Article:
Friday, December 19, 2008

We Wish You an Inoffensive Holiday

The other day, I swear I saw a commercial with people singing “we wish you a happy holidays.” Now, I could be mistaken, but I’m pretty sure the lyrics to that Christmas classic actually include the word Christmas. Also merry.

The whole “war on Christmas” thing has been done to death, honestly. Those unfortunate enough to work in retail at this time of year experience all sorts of backlash for whatever season’s greeting they choose: “Merry Christmas” often draws criticism from a superior, “Happy Holidays” makes many customers angry, and actually saying “Season’s Greetings” makes them sound like poorly-programmed robots.

(I realize the previous paragraph is filled with extremely broad generalizations. There are some people, somewhere, who are actually offended by “Merry Christmas,” but I’ve never encountered them outside of the internet and talk radio.)

I’ll never forget the issue of American Girl Magazine I got many years ago, back when I, myself, was an American Girl. It was the holiday issue. You have to understand that this magazine always went to great pains to be all-inclusive; nothing in that magazine implied that any of its readership would be celebrating any holiday in particular, even though I’m sure 90% of them had a Christmas tree. You want Kwanzaa activities? They had Kwanzaa activities.

Now, this particular year, as a craft activity, they featured some kind christmas-scene of ornament you could make with bend-up wire hangers or something. Typical American Girl fare. Bear in mind that, at no point in the instructions did they refer to “hanging it on a tree.” This ornament could go in your window, or on your festive Solstice Snowman for all they cared. They featured many different shapes and colors, all of which were inoffensively winter-themed.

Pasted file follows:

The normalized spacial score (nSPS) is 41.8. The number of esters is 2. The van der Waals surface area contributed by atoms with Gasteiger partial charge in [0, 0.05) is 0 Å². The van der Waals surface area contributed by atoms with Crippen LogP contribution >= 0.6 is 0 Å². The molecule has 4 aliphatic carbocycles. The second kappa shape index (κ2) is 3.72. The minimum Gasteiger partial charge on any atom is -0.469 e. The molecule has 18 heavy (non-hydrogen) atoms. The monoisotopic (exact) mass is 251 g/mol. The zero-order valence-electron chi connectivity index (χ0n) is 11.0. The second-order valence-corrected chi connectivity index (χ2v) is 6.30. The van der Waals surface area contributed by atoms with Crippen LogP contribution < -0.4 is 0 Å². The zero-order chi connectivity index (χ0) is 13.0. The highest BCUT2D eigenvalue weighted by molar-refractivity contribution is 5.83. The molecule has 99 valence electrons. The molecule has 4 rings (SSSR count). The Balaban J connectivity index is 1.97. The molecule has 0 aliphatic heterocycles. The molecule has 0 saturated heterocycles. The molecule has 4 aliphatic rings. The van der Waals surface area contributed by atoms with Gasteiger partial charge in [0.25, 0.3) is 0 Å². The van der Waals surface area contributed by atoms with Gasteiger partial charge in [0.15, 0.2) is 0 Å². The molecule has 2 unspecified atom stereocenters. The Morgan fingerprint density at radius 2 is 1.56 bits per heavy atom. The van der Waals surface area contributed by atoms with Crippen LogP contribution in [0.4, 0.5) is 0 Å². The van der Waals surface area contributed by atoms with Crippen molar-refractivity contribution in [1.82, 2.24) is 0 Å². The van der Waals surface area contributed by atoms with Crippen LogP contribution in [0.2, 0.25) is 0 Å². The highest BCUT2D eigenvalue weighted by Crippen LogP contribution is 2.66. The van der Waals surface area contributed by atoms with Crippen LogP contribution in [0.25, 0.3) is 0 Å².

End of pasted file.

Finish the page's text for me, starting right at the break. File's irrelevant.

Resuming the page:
Still, in the following issue, they printed a letter from a disgruntled Jewish girl, wanting to know “what they were supposed to do if they celebrated Hanukkah.” If I’d been on that editorial team, my response would have been “make a Star of David and stop having a complex about it.” Luckily, I wasn’t. The real-life editorial team explained, gingerly, that it was their understanding that this craft activity could be adapted to any holiday.

I guess my point in all this is pretty simple. If an overworked clerk at Target says Happy Holidays to you, or if a magazine features a craft activity that looks suspiciously Christmas-y, it is really, honestly, not a personal attack on you or your faith.

Newsflash to everyone: pretty much nobody cares how you celebrate this time of year. The small percentage of people that do care aren’t the people that you need to worry about. The people who will ultimately disenfranchise you are the people who are trying way, way too hard not to hurt your feelings.

The whole concept of taking a Christmas carol and changing the lyrics so it’s no longer about Christmas? Bizarre. Plus, if you carry this out to its natural conclusion, it becomes painfully redundant: We wish you a happy holidays, and a happy New Year. What?

Here’s the thing. This time of year is about love and family and giving and feeling that warm fuzzy feeling inside. The modern Christmas celebration is a big part of that, and you know what? That is okay. It doesn’t mean your holiday is any less of a holiday. Celebrate it with pride. If someone says Merry Christmas to you, they are wishing you joy in their own way. Smile, and respond with whatever greeting makes you the most comfortable. The same goes if someone says Happy Holidays, or Happy Hanukkah, or Happy Whatever. In the unlikely event that someone’s actually trying to upset you with their chosen holiday greeting, they’re not the type of person who deserves positive reinforcement. Grin and bear it.

There is a surprising amount of joy and peace to be found in the realization that most people just want to do their own thing, and let you do yours. If we can all start living like responsible adults who don’t care what other people do to celebrate the holidays in their own homes, then the world would be a much happier place.